Random string generation with upper case letters and digits Random string generation with upper case letters and digits python python

Random string generation with upper case letters and digits

Answer in one line:

''.join(random.choice(string.ascii_uppercase + string.digits) for _ in range(N))

or even shorter starting with Python 3.6 using random.choices():

''.join(random.choices(string.ascii_uppercase + string.digits, k=N))

A cryptographically more secure version: see this post

''.join(random.SystemRandom().choice(string.ascii_uppercase + string.digits) for _ in range(N))

In details, with a clean function for further reuse:

>>> import string>>> import random>>> def id_generator(size=6, chars=string.ascii_uppercase + string.digits):...    return ''.join(random.choice(chars) for _ in range(size))...>>> id_generator()'G5G74W'>>> id_generator(3, "6793YUIO")'Y3U'

How does it work ?

We import string, a module that contains sequences of common ASCII characters, and random, a module that deals with random generation.

string.ascii_uppercase + string.digits just concatenates the list of characters representing uppercase ASCII chars and digits:

>>> string.ascii_uppercase'ABCDEFGHIJKLMNOPQRSTUVWXYZ'>>> string.digits'0123456789'>>> string.ascii_uppercase + string.digits'ABCDEFGHIJKLMNOPQRSTUVWXYZ0123456789'

Then we use a list comprehension to create a list of 'n' elements:

>>> range(4) # range create a list of 'n' numbers[0, 1, 2, 3]>>> ['elem' for _ in range(4)] # we use range to create 4 times 'elem'['elem', 'elem', 'elem', 'elem']

In the example above, we use [ to create the list, but we don't in the id_generator function so Python doesn't create the list in memory, but generates the elements on the fly, one by one (more about this here).

Instead of asking to create 'n' times the string elem, we will ask Python to create 'n' times a random character, picked from a sequence of characters:

>>> random.choice("abcde")'a'>>> random.choice("abcde")'d'>>> random.choice("abcde")'b'

Therefore random.choice(chars) for _ in range(size) really is creating a sequence of size characters. Characters that are randomly picked from chars:

>>> [random.choice('abcde') for _ in range(3)]['a', 'b', 'b']>>> [random.choice('abcde') for _ in range(3)]['e', 'b', 'e']>>> [random.choice('abcde') for _ in range(3)]['d', 'a', 'c']

Then we just join them with an empty string so the sequence becomes a string:

>>> ''.join(['a', 'b', 'b'])'abb'>>> [random.choice('abcde') for _ in range(3)]['d', 'c', 'b']>>> ''.join(random.choice('abcde') for _ in range(3))'dac'

This Stack Overflow quesion is the current top Google result for "random string Python". The current top answer is:

''.join(random.choice(string.ascii_uppercase + string.digits) for _ in range(N))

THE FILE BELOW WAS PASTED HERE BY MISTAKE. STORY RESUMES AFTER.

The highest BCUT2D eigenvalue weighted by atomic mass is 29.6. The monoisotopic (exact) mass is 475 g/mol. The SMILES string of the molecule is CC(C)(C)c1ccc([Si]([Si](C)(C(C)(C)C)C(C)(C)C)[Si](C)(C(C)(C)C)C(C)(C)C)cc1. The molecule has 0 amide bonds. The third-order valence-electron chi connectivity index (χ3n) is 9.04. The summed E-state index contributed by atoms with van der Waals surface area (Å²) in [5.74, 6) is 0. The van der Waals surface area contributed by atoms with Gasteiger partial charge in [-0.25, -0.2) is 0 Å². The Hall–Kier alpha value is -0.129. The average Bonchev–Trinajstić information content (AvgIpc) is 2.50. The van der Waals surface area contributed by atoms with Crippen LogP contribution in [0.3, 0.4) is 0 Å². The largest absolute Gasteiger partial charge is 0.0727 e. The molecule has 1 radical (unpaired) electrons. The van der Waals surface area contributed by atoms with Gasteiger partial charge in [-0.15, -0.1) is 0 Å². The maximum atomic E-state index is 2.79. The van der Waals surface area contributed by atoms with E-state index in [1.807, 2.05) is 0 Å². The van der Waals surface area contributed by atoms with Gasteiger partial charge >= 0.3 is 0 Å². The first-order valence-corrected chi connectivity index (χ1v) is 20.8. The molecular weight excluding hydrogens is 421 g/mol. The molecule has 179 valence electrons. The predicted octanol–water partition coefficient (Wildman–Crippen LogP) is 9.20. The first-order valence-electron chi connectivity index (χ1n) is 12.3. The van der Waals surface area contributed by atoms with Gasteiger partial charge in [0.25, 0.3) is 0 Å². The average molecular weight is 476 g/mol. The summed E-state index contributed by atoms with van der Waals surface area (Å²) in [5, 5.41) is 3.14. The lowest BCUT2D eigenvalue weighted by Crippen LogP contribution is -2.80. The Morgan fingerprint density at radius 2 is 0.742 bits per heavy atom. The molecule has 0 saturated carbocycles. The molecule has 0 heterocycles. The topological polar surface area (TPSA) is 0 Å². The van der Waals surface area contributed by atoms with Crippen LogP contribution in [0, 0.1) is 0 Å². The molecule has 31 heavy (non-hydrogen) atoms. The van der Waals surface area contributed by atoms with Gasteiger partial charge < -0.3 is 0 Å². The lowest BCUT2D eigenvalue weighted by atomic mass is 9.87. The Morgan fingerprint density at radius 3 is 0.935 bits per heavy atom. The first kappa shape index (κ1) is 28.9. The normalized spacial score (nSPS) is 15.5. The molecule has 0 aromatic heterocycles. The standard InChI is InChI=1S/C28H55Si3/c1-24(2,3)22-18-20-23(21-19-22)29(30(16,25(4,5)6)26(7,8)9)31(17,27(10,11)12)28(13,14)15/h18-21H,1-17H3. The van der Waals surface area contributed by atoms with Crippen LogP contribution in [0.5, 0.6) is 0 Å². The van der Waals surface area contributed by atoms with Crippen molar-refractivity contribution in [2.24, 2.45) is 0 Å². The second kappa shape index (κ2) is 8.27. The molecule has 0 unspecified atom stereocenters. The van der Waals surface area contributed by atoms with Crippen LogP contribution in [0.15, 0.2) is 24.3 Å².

This is an excellent method, but the PRNG in random is not cryptographically secure. I assume many people researching this question will want to generate random strings for encryption or passwords. You can do this securely by making a small change in the above code:

''.join(random.SystemRandom().choice(string.ascii_uppercase + string.digits) for _ in range(N))

Using random.SystemRandom() instead of just random uses /dev/urandom on *nix machines and CryptGenRandom() in Windows. These are cryptographically secure PRNGs. Using random.choice instead of random.SystemRandom().choice in an application that requires a secure PRNG could be potentially devastating, and given the popularity of this question, I bet that mistake has been made many times already.

If you're using python3.6 or above, you can use the new secrets module as mentioned in MSeifert's answer:

''.join(secrets.choice(string.ascii_uppercase + string.digits) for _ in range(N))

The module docs also discuss convenient ways to generate secure tokens and best practices.

Simply use Python's builtin uuid:

If UUIDs are okay for your purposes, use the built-in uuid package.

One Line Solution:

import uuid; uuid.uuid4().hex.upper()[0:6]

In Depth Version:


import uuiduuid.uuid4() #uuid4 => full random uuid# Outputs something like: UUID('0172fc9a-1dac-4414-b88d-6b9a6feb91ea')

If you need exactly your format (for example, "6U1S75"), you can do it like this:

import uuiddef my_random_string(string_length=10):    """Returns a random string of length string_length."""    random = str(uuid.uuid4()) # Convert UUID format to a Python string.    random = random.upper() # Make all characters uppercase.    random = random.replace("-","") # Remove the UUID '-'.    return random[0:string_length] # Return the random string.print(my_random_string(6)) # For example, D9E50C